Brits Choose Faster Internet Over Security

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Yet another survey has highlighted the risks users are exposing themselves and their employers to by connecting to public Wi-Fi after revealing a whopping 71% of Brits would prefer faster connectivity to online security.

Access control vendor SecureAuth interviewed nearly 1500 UK adults and found that a worryingly high number are happy to share personal details online when connected to insecure networks.

For example, three in five said they don’t mind sharing personally identifiable information online in such circumstances, 69% said they would enter their email address and 20% would divulge their home address to connect to public Wi-Fi.

More worrying is that 28% access work emails when connected to Wi-Fi out and about – highlighting the issue as one of corporate as well as personal security.

Even if details are required to log-in, public Wi-Fi is the Wild West when it comes to online security, with black hats on the same network able to use Man in the Middle attacks and network monitoring tools to gather users’ data.

That’s bad news for the half (49%) of respondents that said they use public Wi-Fi to shop online and the 36% that do their banking this way.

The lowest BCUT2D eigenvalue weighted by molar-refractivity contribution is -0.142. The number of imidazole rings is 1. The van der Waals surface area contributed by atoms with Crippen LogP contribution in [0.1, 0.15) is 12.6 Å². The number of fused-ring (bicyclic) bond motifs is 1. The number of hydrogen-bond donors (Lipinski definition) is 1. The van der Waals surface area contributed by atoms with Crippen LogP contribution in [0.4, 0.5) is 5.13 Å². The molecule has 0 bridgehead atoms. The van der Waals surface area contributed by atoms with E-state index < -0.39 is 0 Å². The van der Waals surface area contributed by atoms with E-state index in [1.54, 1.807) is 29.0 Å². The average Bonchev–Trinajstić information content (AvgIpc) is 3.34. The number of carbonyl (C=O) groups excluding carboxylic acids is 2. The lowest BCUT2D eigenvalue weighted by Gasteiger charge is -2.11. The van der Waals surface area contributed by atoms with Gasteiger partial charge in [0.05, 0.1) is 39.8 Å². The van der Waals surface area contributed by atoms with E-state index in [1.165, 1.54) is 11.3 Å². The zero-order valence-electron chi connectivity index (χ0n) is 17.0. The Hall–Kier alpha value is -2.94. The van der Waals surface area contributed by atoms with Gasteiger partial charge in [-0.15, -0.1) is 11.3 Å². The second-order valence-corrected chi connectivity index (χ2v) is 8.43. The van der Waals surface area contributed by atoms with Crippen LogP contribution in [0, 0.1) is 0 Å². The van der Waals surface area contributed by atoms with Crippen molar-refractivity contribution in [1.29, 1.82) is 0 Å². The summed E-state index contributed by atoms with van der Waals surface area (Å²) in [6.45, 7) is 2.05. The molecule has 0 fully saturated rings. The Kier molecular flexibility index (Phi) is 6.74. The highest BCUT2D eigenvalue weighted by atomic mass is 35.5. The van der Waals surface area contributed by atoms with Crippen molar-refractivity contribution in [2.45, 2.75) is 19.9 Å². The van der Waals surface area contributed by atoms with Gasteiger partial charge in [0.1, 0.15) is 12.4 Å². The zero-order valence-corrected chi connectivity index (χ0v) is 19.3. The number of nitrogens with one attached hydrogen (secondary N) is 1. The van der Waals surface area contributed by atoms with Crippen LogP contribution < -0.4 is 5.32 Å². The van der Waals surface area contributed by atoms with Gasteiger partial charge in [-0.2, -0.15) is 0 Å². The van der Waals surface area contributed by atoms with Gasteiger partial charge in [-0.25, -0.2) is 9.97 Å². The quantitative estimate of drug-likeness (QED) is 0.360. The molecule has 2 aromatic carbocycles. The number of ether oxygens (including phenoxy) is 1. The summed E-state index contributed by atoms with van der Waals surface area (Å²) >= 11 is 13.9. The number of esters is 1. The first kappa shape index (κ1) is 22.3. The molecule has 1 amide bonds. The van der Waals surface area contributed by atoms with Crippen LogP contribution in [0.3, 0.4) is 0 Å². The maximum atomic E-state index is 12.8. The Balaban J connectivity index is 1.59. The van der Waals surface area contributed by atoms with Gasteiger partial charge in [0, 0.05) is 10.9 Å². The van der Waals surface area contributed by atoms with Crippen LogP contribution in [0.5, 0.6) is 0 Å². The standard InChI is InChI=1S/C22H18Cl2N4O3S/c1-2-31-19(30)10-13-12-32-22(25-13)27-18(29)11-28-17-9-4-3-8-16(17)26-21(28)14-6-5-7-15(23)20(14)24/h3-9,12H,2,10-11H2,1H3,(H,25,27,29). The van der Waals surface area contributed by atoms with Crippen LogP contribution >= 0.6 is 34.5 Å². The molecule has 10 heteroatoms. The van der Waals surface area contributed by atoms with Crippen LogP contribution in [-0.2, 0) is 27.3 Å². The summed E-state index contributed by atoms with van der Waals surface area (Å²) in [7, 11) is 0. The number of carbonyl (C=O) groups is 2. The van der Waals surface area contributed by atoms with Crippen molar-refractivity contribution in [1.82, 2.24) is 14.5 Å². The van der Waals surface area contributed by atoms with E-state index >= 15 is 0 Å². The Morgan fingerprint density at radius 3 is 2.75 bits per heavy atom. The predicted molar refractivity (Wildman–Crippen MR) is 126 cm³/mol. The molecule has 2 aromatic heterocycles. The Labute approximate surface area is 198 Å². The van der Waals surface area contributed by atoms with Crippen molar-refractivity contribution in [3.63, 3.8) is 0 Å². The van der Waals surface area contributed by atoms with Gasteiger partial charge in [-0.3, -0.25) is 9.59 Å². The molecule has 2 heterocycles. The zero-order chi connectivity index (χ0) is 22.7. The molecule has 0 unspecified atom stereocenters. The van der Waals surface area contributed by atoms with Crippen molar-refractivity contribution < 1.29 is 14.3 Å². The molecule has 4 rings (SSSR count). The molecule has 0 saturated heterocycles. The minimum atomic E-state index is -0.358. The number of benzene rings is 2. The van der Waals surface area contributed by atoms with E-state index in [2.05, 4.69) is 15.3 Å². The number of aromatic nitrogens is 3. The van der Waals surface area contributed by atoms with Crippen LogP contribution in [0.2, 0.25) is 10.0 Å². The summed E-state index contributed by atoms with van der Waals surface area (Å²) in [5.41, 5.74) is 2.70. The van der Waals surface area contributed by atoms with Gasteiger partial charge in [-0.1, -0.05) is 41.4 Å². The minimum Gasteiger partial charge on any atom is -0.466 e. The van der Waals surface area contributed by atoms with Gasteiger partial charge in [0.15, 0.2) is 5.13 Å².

Perhaps unsurprisingly the research found older respondents more cautious online, while millennials were three-times more likely to want faster connectivity than better security.

“Users will always take the path of least resistance and companies can’t rely on individuals to take adequate measures,” argued SecureAuth CEO, Craig Lund. “Businesses can make it much harder for criminals to make use of stolen credentials by implementing adaptive access controls to protect their corporate network should login details be compromised in an attack, whether through employee fault or otherwise.”

Lund urged businesses to implement strong authentication policies – ie 2FA – in order to protect corporate accounts from potential public Wi-Fi snoopers, and to ensure users are subject to risk analysis as part of the log-in process.

He added that users should avoid divulging sensitive log-ins when connected to public networks and to consider using a VPN to hide their browsing session.

Security experts have been warning users for years about the dangers of connecting to public Wi-Fi.

In an attempt to drive home the point, F-Secure teamed up with Mandalorian Security Services and the Cyber Security Research Institute last year to hack several high profile UK and European lawmakers.

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